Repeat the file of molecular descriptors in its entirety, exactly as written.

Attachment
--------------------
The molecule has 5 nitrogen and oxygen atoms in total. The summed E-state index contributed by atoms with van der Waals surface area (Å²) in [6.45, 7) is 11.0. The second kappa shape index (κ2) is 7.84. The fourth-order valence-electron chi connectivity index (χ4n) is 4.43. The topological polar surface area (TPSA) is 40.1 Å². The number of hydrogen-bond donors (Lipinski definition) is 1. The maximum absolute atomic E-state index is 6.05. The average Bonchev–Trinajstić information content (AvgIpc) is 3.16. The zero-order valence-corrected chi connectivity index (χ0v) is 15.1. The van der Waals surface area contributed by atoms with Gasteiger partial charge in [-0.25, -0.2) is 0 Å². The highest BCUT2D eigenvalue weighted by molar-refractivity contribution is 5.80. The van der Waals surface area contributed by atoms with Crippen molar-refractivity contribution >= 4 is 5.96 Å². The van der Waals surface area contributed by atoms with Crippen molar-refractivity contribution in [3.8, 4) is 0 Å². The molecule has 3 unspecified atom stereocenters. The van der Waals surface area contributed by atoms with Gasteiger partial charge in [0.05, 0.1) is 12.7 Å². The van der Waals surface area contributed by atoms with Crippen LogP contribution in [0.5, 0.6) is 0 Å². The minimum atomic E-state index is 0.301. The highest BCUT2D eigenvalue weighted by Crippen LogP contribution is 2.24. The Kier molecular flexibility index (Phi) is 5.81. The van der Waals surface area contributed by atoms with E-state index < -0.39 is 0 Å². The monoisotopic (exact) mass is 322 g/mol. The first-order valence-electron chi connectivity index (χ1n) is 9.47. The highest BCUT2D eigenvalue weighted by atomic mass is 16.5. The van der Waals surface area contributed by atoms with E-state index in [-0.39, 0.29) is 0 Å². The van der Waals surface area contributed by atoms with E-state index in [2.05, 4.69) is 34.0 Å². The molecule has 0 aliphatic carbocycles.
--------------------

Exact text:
The molecule has 5 nitrogen and oxygen atoms in total. The summed E-state index contributed by atoms with van der Waals surface area (Å²) in [6.45, 7) is 11.0. The second kappa shape index (κ2) is 7.84. The fourth-order valence-electron chi connectivity index (χ4n) is 4.43. The topological polar surface area (TPSA) is 40.1 Å². The number of hydrogen-bond donors (Lipinski definition) is 1. The maximum absolute atomic E-state index is 6.05. The average Bonchev–Trinajstić information content (AvgIpc) is 3.16. The zero-order valence-corrected chi connectivity index (χ0v) is 15.1. The van der Waals surface area contributed by atoms with Gasteiger partial charge in [-0.25, -0.2) is 0 Å². The highest BCUT2D eigenvalue weighted by molar-refractivity contribution is 5.80. The van der Waals surface area contributed by atoms with Crippen molar-refractivity contribution >= 4 is 5.96 Å². The van der Waals surface area contributed by atoms with Crippen molar-refractivity contribution in [3.8, 4) is 0 Å². The molecule has 3 unspecified atom stereocenters. The van der Waals surface area contributed by atoms with Gasteiger partial charge in [0.05, 0.1) is 12.7 Å². The van der Waals surface area contributed by atoms with Crippen LogP contribution in [0.5, 0.6) is 0 Å². The minimum atomic E-state index is 0.301. The highest BCUT2D eigenvalue weighted by Crippen LogP contribution is 2.24. The Kier molecular flexibility index (Phi) is 5.81. The van der Waals surface area contributed by atoms with E-state index < -0.39 is 0 Å². The monoisotopic (exact) mass is 322 g/mol. The first-order valence-electron chi connectivity index (χ1n) is 9.47. The highest BCUT2D eigenvalue weighted by atomic mass is 16.5. The van der Waals surface area contributed by atoms with E-state index in [-0.39, 0.29) is 0 Å². The van der Waals surface area contributed by atoms with E-state index in [2.05, 4.69) is 34.0 Å². The molecule has 0 aliphatic carbocycles.